And a funny side note here, in 1764 the Brits made fiat paper money illegal in the colonies. So american revolution was fought for the independance to create fiat money!  And the printing of money for the american revolutionary war made the continental worthless.

I think there may be a lesson there.  My knowledge on this stuff is very limited (but my eyes are opening).  However, it seems that governments continue to resort to fiat money as that is the only way they can "afford" their desires.

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Re: A strong society takes care of its weakest members

JAG,

Thanks for that link - a most excellent read ( http://www.financialsense.com/fsu/editorials/puetz/2009/0909.html ). 

As for the money discussion, perhaps a more correct statement would be to say that fiat currency money is ultimately inflationary and fiat debt-money ultimately indebts the society to unsustainable levels.  In the second case, although the currency may appreciate, liquidity drops like a stone.  Yeah sure, the money may buy you more, and if you're one of the lucky few with no debt, you'll likely live like a king.  However for most of the society, the appreciated currency just makes it harder to pay off debt, which is where the majority of their income must go to pay before goods and services.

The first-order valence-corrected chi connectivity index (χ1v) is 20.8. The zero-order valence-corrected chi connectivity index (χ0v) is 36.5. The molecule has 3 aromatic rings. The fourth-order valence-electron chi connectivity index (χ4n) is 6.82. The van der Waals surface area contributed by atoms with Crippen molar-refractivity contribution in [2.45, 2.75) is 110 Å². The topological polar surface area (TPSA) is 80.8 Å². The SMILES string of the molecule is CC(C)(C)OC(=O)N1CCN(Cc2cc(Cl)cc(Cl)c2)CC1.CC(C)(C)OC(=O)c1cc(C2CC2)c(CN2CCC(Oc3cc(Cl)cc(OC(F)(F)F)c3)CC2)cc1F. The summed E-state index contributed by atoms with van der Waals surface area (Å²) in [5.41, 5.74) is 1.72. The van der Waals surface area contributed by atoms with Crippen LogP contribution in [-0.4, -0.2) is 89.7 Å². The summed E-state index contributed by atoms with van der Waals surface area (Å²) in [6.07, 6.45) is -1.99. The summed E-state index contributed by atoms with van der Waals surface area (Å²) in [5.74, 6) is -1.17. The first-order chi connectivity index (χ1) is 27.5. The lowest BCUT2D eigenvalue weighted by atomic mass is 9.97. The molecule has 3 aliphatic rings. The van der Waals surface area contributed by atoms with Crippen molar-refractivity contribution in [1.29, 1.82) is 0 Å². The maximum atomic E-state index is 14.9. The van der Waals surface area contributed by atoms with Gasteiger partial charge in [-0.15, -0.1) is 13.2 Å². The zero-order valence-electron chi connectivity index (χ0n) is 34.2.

Again, thanks for that article!  I highly recommend it to all.

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Re: A strong society takes care of its weakest members

Farmer Brown wrote:

overtheillusion wrote:

Farmer Brown wrote:

I cannot understand why you equate a debt-based monetary system with capitalism.  It's actually incongruous with capitalism as the entire point of capital is to provide a way to save current production for future use.  A devaluating currency, which one based on debt must be by definition, is diametrically opposed to the purposes and goals of capitalism.  Capitalism is just a system whereby individuals are free to save their excess production for future use.  What's so wrong with that?  I think you are confusing our debt-based monetary system, which is only a ploy to allow bankers and government to win power and/or money, with actual capitalism, which would turn white and run through the nearest wall at the mere sight of debt-based fiat money.

By delaying payment untill a future time we are creating debt.